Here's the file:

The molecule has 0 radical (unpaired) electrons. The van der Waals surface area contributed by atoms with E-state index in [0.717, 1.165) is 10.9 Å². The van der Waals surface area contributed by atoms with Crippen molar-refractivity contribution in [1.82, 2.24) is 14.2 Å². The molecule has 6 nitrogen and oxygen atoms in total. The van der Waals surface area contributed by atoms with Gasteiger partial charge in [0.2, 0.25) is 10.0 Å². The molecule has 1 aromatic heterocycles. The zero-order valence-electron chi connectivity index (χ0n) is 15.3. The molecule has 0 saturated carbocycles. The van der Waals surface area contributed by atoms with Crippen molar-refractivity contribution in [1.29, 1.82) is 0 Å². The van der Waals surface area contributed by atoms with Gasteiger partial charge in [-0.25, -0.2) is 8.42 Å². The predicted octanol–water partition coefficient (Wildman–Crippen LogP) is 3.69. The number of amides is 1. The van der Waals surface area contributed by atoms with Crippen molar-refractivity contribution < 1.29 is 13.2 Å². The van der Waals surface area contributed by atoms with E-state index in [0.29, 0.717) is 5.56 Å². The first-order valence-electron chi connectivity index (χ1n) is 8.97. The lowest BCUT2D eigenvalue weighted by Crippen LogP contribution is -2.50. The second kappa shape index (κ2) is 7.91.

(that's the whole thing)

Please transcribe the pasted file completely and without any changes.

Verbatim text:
The molecule has 0 radical (unpaired) electrons. The van der Waals surface area contributed by atoms with E-state index in [0.717, 1.165) is 10.9 Å². The van der Waals surface area contributed by atoms with Crippen molar-refractivity contribution in [1.82, 2.24) is 14.2 Å². The molecule has 6 nitrogen and oxygen atoms in total. The van der Waals surface area contributed by atoms with Gasteiger partial charge in [0.2, 0.25) is 10.0 Å². The molecule has 1 aromatic heterocycles. The zero-order valence-electron chi connectivity index (χ0n) is 15.3. The molecule has 0 saturated carbocycles. The van der Waals surface area contributed by atoms with Crippen molar-refractivity contribution in [1.29, 1.82) is 0 Å². The van der Waals surface area contributed by atoms with Gasteiger partial charge in [-0.25, -0.2) is 8.42 Å². The predicted octanol–water partition coefficient (Wildman–Crippen LogP) is 3.69. The number of amides is 1. The van der Waals surface area contributed by atoms with Crippen molar-refractivity contribution < 1.29 is 13.2 Å². The van der Waals surface area contributed by atoms with E-state index in [0.29, 0.717) is 5.56 Å². The first-order valence-electron chi connectivity index (χ1n) is 8.97. The lowest BCUT2D eigenvalue weighted by Crippen LogP contribution is -2.50. The second kappa shape index (κ2) is 7.91.